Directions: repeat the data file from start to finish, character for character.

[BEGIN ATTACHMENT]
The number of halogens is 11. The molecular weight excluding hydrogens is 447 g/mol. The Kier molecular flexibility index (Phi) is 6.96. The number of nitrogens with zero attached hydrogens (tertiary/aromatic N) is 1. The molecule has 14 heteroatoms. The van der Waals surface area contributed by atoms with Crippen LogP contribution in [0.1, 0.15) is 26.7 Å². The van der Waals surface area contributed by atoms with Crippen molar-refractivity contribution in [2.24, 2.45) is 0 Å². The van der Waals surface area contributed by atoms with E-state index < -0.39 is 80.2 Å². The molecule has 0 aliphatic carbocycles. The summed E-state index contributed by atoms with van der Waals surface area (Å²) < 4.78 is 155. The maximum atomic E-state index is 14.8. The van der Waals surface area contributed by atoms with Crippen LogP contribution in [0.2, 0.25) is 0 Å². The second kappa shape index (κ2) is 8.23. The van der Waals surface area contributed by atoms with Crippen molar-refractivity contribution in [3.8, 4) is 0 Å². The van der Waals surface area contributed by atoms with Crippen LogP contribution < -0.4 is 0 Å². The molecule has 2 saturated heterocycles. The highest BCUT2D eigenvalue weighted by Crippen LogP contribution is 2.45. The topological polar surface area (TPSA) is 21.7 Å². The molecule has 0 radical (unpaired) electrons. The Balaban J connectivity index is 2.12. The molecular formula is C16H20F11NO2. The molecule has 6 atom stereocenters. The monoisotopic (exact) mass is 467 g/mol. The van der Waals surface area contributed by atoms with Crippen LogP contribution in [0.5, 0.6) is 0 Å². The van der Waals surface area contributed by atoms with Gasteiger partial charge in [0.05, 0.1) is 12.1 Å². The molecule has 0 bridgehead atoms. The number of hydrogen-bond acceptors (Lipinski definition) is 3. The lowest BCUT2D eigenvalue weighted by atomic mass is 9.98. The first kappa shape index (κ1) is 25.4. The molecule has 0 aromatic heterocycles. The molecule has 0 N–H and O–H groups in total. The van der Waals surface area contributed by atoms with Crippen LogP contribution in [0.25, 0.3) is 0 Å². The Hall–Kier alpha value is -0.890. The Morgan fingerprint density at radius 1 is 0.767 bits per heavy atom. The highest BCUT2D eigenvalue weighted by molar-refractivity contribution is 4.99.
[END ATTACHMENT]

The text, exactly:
The number of halogens is 11. The molecular weight excluding hydrogens is 447 g/mol. The Kier molecular flexibility index (Phi) is 6.96. The number of nitrogens with zero attached hydrogens (tertiary/aromatic N) is 1. The molecule has 14 heteroatoms. The van der Waals surface area contributed by atoms with Crippen LogP contribution in [0.1, 0.15) is 26.7 Å². The van der Waals surface area contributed by atoms with Crippen molar-refractivity contribution in [2.24, 2.45) is 0 Å². The van der Waals surface area contributed by atoms with E-state index < -0.39 is 80.2 Å². The molecule has 0 aliphatic carbocycles. The summed E-state index contributed by atoms with van der Waals surface area (Å²) < 4.78 is 155. The maximum atomic E-state index is 14.8. The van der Waals surface area contributed by atoms with Crippen LogP contribution in [0.2, 0.25) is 0 Å². The second kappa shape index (κ2) is 8.23. The van der Waals surface area contributed by atoms with Crippen molar-refractivity contribution in [3.8, 4) is 0 Å². The van der Waals surface area contributed by atoms with Crippen LogP contribution < -0.4 is 0 Å². The molecule has 2 saturated heterocycles. The highest BCUT2D eigenvalue weighted by Crippen LogP contribution is 2.45. The topological polar surface area (TPSA) is 21.7 Å². The molecule has 0 radical (unpaired) electrons. The Balaban J connectivity index is 2.12. The molecular formula is C16H20F11NO2. The molecule has 6 atom stereocenters. The monoisotopic (exact) mass is 467 g/mol. The van der Waals surface area contributed by atoms with Crippen LogP contribution in [0.5, 0.6) is 0 Å². The van der Waals surface area contributed by atoms with Gasteiger partial charge in [0.05, 0.1) is 12.1 Å². The molecule has 0 bridgehead atoms. The number of hydrogen-bond acceptors (Lipinski definition) is 3. The lowest BCUT2D eigenvalue weighted by atomic mass is 9.98. The first kappa shape index (κ1) is 25.4. The molecule has 0 aromatic heterocycles. The molecule has 0 N–H and O–H groups in total. The van der Waals surface area contributed by atoms with Crippen LogP contribution in [0.25, 0.3) is 0 Å². The Hall–Kier alpha value is -0.890. The Morgan fingerprint density at radius 1 is 0.767 bits per heavy atom. The highest BCUT2D eigenvalue weighted by molar-refractivity contribution is 4.99.